After lunch, Mitch W1SJ hid a fox box somewhere in the park and we had an impromptu Fox Hunt. There was a report from the Burton Island ferry boat crew of someone running around with a cowboy hat and some electronic stuff pointing an antenna all over the place. Was that Jeff? I did explain to them what was going on. I think they believed me.
At 3:30, with W1V running in full swing, it began to rain (as it does every day this summer). That caused a quick cover up of the station. With the rain increasing, this was followed by a quick dismantling. This also signaled the end of the picnic. Everyone had a good time, even if the picnic was shortened by an hour.
Activity on the air seems to be at a lull. Why don't we change that? Let's set aside a time each week when we all turn on the radio and get on the air. Now this isn't a net I'm proposing. Instead it is an "activity hour" which we all can target or allocate time so that we all are at the same place at the same time.
When is a good time? Dunno. Everyone is so darn busy, it is hard to say. It is a foregone conclusion that weekdays are out, unless we are shooting for a retirees group. And weeknights are pretty bad too, since everyone is tied up with something. And mid-day weekend's are probably a bad idea too. That leaves Friday night, Saturday morning, Saturday night, Sunday morning or Sunday night.
Friday and Saturday night are nights many people go out. However, how socially active is our group anyway? For me and others, I am often away on weekends. Saturday and Sunday mornings might be good, as long as the festivities get done by 11 or so. Folks usually have plans during the day, but can squeeze in some time in the morning. Sunday night is a popular time for many nets. Few other activities are scheduled Sunday night and more people are back from weekend travel. But we must decide this as a group. So, if you are interested in this activity, let me know (via E-mail) which time works best.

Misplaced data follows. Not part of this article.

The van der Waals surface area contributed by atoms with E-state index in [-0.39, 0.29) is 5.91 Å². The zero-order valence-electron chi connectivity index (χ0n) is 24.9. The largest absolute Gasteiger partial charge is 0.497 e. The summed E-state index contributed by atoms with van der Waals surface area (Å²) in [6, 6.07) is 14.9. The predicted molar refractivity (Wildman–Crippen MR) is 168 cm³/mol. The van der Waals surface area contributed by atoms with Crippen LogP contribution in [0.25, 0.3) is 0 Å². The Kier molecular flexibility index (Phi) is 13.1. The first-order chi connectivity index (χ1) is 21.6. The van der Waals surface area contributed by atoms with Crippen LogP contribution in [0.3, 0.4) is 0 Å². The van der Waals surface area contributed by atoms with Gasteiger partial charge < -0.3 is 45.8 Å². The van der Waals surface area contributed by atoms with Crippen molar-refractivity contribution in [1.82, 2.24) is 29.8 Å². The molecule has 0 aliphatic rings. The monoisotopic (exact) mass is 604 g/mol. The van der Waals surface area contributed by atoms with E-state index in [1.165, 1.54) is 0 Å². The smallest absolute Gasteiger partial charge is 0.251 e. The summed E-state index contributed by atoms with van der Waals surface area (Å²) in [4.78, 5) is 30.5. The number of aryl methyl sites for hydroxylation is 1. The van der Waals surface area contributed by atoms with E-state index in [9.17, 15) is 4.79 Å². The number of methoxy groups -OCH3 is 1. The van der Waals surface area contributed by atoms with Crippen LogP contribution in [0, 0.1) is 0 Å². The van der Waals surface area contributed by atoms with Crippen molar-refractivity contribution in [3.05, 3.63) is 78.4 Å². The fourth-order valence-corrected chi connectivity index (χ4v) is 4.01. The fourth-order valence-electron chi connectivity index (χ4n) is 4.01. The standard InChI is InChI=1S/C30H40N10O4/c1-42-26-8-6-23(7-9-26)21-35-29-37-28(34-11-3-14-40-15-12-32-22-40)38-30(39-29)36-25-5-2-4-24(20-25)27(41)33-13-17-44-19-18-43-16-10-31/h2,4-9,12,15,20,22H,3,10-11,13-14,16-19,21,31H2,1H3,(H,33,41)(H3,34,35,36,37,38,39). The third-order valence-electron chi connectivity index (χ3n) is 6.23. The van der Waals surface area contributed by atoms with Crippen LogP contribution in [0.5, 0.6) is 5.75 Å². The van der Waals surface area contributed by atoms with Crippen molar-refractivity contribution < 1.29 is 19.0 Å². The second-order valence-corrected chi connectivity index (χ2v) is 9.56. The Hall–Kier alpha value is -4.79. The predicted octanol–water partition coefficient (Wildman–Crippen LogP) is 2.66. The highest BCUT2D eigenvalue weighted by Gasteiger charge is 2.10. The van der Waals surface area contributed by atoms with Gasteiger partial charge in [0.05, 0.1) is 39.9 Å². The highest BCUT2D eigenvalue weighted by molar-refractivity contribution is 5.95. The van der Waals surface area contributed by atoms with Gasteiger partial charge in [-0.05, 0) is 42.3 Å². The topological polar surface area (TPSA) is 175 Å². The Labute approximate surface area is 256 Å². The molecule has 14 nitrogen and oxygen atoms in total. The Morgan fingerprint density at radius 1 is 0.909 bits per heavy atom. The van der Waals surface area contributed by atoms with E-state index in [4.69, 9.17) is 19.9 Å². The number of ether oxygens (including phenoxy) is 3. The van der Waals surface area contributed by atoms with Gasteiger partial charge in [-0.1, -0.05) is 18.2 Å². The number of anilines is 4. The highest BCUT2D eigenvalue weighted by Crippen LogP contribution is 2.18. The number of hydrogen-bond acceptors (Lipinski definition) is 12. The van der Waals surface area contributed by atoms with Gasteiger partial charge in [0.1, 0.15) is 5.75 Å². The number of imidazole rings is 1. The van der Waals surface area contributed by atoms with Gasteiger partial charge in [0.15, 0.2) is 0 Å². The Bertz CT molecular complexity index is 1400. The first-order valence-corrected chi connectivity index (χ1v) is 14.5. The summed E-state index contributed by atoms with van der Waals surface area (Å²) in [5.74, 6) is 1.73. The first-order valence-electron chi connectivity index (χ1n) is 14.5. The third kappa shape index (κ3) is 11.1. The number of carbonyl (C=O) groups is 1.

So what do we do when we are all on the air? We do what hams do best - talk! We don't need a roll call, we don't need a particular topic and we don't need to drone on endlessly about the crappy weather. I keep hearing about new hams who have questions but don't know who to ask. Well, this would be a good place to try. But, we needn't limit the discussion to techie topics either. Some folks like to sit on the side and say nothing, until a topic interests them and then they are right there.
The 145.15 repeater is probably the easiest way for all of us to communicate. Should this become successful, it is easy enough to include other repeaters via our IRLP and Echolink facilities. And if the group should get large enough, we could have splinter groups running down to HF to conduct research and development there.
We all worked hard to get our licenses and build our stations. Let's have some fun now!
Let me know what days and times you would like to try this. And if I get very little fan mail, well, then you have voted this idea off!
A buddy of mine from my childhood, Bill, inspired me to get my novice ticket when we were teenagers. We took the test on the same day; I got WB2PBH and he got WB2PBJ, so there was only one person between us in the paperwork.
He's now a college professor with a new call, KC8WBD, and he's found a very clever way to integrate ham radio into the electrical engineering, computer engineering and computer science curriculum. Bill has his students undertake practical projects involving software-defined radio (SDR).
Many modern communications systems are based around SDR architectures. Put simply, the focus of SDR is to substitute software for many of the traditional circuit-based systems of a radio. Not only the user interface, but much of the audio and radio circuitry as well, can be implemented using software. Of course, certain hardware portions remain, such as up-and-down converters for transmitting and receiving, respectively, as well as A/D and D/A circuitry for moving between the analog and digital realms.